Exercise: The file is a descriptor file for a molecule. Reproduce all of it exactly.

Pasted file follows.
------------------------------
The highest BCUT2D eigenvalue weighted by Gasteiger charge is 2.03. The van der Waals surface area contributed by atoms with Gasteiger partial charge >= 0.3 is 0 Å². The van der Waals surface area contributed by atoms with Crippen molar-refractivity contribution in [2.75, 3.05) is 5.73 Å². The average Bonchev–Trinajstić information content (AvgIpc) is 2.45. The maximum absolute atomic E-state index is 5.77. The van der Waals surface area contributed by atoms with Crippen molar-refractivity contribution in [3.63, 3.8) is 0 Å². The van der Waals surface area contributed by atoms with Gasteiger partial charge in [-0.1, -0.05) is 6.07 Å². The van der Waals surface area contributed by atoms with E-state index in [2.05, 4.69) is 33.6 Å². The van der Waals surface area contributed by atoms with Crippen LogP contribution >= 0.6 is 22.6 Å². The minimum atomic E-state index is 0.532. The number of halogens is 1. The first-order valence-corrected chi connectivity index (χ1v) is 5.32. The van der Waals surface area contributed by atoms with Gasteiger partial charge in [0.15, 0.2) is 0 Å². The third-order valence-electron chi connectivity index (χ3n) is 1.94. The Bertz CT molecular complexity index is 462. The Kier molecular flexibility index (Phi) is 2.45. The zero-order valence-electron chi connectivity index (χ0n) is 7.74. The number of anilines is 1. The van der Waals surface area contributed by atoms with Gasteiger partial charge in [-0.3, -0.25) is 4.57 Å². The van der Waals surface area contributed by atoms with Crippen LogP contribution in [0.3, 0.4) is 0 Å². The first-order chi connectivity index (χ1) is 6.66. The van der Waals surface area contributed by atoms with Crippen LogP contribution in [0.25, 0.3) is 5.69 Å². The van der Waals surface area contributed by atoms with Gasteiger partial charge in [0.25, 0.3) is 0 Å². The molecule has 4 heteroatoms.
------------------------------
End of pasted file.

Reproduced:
The highest BCUT2D eigenvalue weighted by Gasteiger charge is 2.03. The van der Waals surface area contributed by atoms with Gasteiger partial charge >= 0.3 is 0 Å². The van der Waals surface area contributed by atoms with Crippen molar-refractivity contribution in [2.75, 3.05) is 5.73 Å². The average Bonchev–Trinajstić information content (AvgIpc) is 2.45. The maximum absolute atomic E-state index is 5.77. The van der Waals surface area contributed by atoms with Crippen molar-refractivity contribution in [3.63, 3.8) is 0 Å². The van der Waals surface area contributed by atoms with Gasteiger partial charge in [-0.1, -0.05) is 6.07 Å². The van der Waals surface area contributed by atoms with E-state index in [2.05, 4.69) is 33.6 Å². The van der Waals surface area contributed by atoms with Crippen LogP contribution >= 0.6 is 22.6 Å². The minimum atomic E-state index is 0.532. The number of halogens is 1. The first-order valence-corrected chi connectivity index (χ1v) is 5.32. The van der Waals surface area contributed by atoms with Gasteiger partial charge in [0.15, 0.2) is 0 Å². The third-order valence-electron chi connectivity index (χ3n) is 1.94. The Bertz CT molecular complexity index is 462. The Kier molecular flexibility index (Phi) is 2.45. The zero-order valence-electron chi connectivity index (χ0n) is 7.74. The number of anilines is 1. The van der Waals surface area contributed by atoms with Gasteiger partial charge in [-0.3, -0.25) is 4.57 Å². The van der Waals surface area contributed by atoms with Crippen LogP contribution in [0.3, 0.4) is 0 Å². The first-order chi connectivity index (χ1) is 6.66. The van der Waals surface area contributed by atoms with Crippen LogP contribution in [0.25, 0.3) is 5.69 Å². The van der Waals surface area contributed by atoms with Gasteiger partial charge in [0.25, 0.3) is 0 Å². The molecule has 4 heteroatoms.